Isaiah 2:2–3  It shall come to pass in the latter days that the mountain of the house of the LORD shall be established as the highest of the mountains, and shall be lifted up above the hills; and all the nations shall flow to it,  and many peoples shall come, and say: “Come, let us go up to the mountain of the LORD, to the house of the God of Jacob, that he may teach us his ways and that we may walk in his paths.” For out of Zion shall go forth the law, and the word of the LORD from Jerusalem. (ESV)
Isaiah 49:6  he says: “It is too light a thing that you should be my servant to raise up the tribes of Jacob and to bring back the preserved of Israel; I will make you as a light for the nations, that my salvation may reach to the end of the earth.” (ESV)
Micah 4:2  and many nations shall come, and say: “Come, let us go up to the mountain of the LORD, to the house of the God of Jacob, that he may teach us his ways and that we may walk in his paths.” For out of Zion shall go forth the law, and the word of the LORD from Jerusalem. (ESV)
Matthew 28:18–20  And Jesus came and said to them, “All authority in heaven and on earth has been given to me.  Go therefore and make disciples of all nations, baptizing them in the name of the Father and of the Son and of the Holy Spirit,  teaching them to observe all that I have commanded you. And behold, I am with you always, to the end of the age.” (ESV)
Galatians 3:7–9  Know then that it is those of faith who are the sons of Abraham.  And the Scripture, foreseeing that God would justify the Gentiles by faith, preached the gospel beforehand to Abraham, saying, “In you shall all the nations be blessed.”  So then, those who are of faith are blessed along with Abraham, the man of faith. (ESV)
Ephesians 2:11–13  Therefore remember that at one time you Gentiles in the flesh, called “the uncircumcision” by what is called the circumcision, which is made in the flesh by hands— remember that you were at that time separated from Christ, alienated from the commonwealth of Israel and strangers to the covenants of promise, having no hope and without God in the world.  But now in Christ Jesus you who once were far off have been brought near by the blood of Christ. (ESV)
Revelation 21:22–26  And I saw no temple in the city, for its temple is the Lord God the Almighty and the Lamb.  And the city has no need of sun or moon to shine on it, for the glory of God gives it light, and its lamp is the Lamb.  By its light will the nations walk, and the kings of the earth will bring their glory into it,  and its gates will never be shut by day—and there will be no night there.  They will bring into it the glory and the honor of the nations. (ESV)
Thus, the ultimate goal of evangelism and missions is not the salvation of individuals as individuals, but a calling out of individuals from the nations in order to incorporate them into the church of God.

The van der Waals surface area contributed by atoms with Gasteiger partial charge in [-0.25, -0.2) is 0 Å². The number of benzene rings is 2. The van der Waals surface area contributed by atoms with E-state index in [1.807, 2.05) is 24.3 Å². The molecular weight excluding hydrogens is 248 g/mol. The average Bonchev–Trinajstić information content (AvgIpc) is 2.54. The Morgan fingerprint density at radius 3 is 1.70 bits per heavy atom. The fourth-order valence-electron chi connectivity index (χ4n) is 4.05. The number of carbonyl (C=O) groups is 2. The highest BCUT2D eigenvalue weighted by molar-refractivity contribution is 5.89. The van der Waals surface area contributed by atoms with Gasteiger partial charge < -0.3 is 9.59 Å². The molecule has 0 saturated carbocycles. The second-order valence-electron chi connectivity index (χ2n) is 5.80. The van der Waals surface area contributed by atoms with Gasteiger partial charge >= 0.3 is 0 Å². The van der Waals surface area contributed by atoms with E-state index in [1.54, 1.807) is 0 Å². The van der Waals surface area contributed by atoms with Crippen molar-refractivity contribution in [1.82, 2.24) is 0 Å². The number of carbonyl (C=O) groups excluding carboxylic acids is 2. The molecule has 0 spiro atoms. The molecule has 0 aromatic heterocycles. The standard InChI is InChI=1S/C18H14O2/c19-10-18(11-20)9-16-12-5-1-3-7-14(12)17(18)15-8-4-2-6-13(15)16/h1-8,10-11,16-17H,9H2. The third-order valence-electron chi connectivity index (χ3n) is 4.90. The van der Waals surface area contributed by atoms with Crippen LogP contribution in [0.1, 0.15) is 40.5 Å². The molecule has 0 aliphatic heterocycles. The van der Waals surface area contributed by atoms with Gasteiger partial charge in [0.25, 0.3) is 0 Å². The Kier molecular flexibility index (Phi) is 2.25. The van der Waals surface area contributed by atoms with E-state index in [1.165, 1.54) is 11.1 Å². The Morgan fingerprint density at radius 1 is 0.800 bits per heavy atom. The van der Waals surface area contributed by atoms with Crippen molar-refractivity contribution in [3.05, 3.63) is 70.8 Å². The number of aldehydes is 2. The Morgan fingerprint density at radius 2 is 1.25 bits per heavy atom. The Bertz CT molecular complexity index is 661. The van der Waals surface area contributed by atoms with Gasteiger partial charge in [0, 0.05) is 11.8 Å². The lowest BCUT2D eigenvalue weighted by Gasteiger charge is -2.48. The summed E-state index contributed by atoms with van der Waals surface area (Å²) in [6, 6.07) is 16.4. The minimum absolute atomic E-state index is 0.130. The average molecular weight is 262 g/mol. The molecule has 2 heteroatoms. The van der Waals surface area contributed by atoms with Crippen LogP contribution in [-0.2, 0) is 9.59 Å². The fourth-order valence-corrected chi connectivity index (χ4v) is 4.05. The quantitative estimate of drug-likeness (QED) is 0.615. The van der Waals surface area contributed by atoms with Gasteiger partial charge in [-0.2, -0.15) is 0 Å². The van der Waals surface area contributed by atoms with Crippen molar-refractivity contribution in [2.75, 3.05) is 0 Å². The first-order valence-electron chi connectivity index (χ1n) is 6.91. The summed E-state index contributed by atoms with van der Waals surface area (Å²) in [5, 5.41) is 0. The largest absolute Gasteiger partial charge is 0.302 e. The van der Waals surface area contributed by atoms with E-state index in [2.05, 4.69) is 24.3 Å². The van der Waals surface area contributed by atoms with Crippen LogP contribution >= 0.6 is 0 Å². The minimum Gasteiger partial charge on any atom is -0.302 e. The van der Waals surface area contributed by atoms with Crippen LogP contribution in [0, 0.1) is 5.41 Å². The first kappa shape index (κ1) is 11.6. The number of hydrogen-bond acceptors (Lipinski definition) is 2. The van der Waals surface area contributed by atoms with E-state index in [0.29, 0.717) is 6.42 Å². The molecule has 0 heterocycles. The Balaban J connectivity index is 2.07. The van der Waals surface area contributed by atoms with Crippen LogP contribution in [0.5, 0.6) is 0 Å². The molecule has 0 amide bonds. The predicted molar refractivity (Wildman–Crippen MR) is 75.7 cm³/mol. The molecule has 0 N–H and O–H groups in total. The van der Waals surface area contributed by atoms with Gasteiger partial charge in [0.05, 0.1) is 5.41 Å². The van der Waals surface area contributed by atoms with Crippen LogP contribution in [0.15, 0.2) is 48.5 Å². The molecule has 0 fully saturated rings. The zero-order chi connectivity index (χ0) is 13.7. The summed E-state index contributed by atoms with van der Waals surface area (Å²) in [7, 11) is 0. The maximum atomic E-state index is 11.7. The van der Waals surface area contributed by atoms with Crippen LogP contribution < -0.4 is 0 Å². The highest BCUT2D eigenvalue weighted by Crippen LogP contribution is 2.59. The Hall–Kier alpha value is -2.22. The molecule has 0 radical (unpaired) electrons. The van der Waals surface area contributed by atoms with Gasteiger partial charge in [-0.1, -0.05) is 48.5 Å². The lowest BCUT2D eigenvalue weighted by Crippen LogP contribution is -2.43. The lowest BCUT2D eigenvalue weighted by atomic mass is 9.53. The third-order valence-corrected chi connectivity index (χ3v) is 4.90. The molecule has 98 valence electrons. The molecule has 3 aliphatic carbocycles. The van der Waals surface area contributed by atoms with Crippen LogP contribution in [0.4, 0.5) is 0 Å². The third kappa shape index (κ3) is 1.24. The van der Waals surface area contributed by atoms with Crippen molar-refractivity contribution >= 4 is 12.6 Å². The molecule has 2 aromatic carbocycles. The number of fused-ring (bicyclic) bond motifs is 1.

Principles for a Presbyterian, Church-Centric View of Mission
If, then, a Presbyterian vision for fulfilling the Great Commission is church-centric, how should that shape our approach to evangelism and missions? Here are a few principles that guide us:
First, evangelism and missions must focus on church-planting. Tim Keller makes this point well in his helpful article, “Why Plant Churches?” He writes:
Virtually all of the great evangelistic challenges of the New Testament are basically calls to plant churches, not simply to share the faith. The Great Commission (Matt. 28:18–20) is a call not just to “make disciples” but to baptize. In Acts and elsewhere, it is clear that baptism means incorporation into a worshiping community with accountability and boundaries (cf. Acts 2:41–47). The only way to be truly sure you are increasing the number of Christians in a town is to increase the number of churches.4
Paul did not simply make converts to Christianity; he planted Christ-proclaiming churches. Once again, we see how New Testament practices follow what happened in the Old Testament, since Abraham would build altars wherever he went both to proclaim the name of the Lord, and to leave lasting witnesses to the living God in the midst of a pagan world (e.g., Gen. 12:7, 8; 13:4, 18). In the same way, churches were to be living sacrifices, proclaiming the gospel of Jesus to their surrounding pagan neighbors (Rom. 12:1–2).
Second, evangelism and missions must focus on leadership development. Again, Paul’s practices are instructive. We have talked in the past about how the evangelists in the early church were not Billy Graham-type figures who made individual converts at big rallies, but rather those who followed behind Paul’s apostolic ministry to establish and strengthen the fledgling churches that Paul left behind, before moving on to preach the gospel in new areas (Rom. 15:22ff).